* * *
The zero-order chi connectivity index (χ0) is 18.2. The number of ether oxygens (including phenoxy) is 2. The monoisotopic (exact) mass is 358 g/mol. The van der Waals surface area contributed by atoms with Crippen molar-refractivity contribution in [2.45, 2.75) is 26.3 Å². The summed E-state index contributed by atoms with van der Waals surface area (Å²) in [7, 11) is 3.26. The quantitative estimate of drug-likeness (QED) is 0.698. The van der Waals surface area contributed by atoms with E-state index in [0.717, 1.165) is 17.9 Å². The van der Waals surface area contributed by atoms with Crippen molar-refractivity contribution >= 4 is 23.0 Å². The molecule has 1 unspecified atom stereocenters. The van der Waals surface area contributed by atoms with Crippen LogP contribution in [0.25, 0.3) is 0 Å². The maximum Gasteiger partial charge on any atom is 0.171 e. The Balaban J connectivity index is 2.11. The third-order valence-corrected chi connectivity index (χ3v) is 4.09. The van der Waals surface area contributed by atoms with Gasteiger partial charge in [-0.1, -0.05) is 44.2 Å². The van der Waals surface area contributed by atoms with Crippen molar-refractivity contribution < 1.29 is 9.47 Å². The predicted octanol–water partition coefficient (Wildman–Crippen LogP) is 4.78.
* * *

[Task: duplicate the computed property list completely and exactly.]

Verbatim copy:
The zero-order chi connectivity index (χ0) is 18.2. The number of ether oxygens (including phenoxy) is 2. The monoisotopic (exact) mass is 358 g/mol. The van der Waals surface area contributed by atoms with Crippen molar-refractivity contribution in [2.45, 2.75) is 26.3 Å². The summed E-state index contributed by atoms with van der Waals surface area (Å²) in [7, 11) is 3.26. The quantitative estimate of drug-likeness (QED) is 0.698. The van der Waals surface area contributed by atoms with E-state index in [0.717, 1.165) is 17.9 Å². The van der Waals surface area contributed by atoms with Crippen molar-refractivity contribution >= 4 is 23.0 Å². The molecule has 1 unspecified atom stereocenters. The van der Waals surface area contributed by atoms with Crippen LogP contribution in [0.25, 0.3) is 0 Å². The maximum Gasteiger partial charge on any atom is 0.171 e. The Balaban J connectivity index is 2.11. The third-order valence-corrected chi connectivity index (χ3v) is 4.09. The van der Waals surface area contributed by atoms with Gasteiger partial charge in [-0.1, -0.05) is 44.2 Å². The van der Waals surface area contributed by atoms with Crippen molar-refractivity contribution < 1.29 is 9.47 Å². The predicted octanol–water partition coefficient (Wildman–Crippen LogP) is 4.78.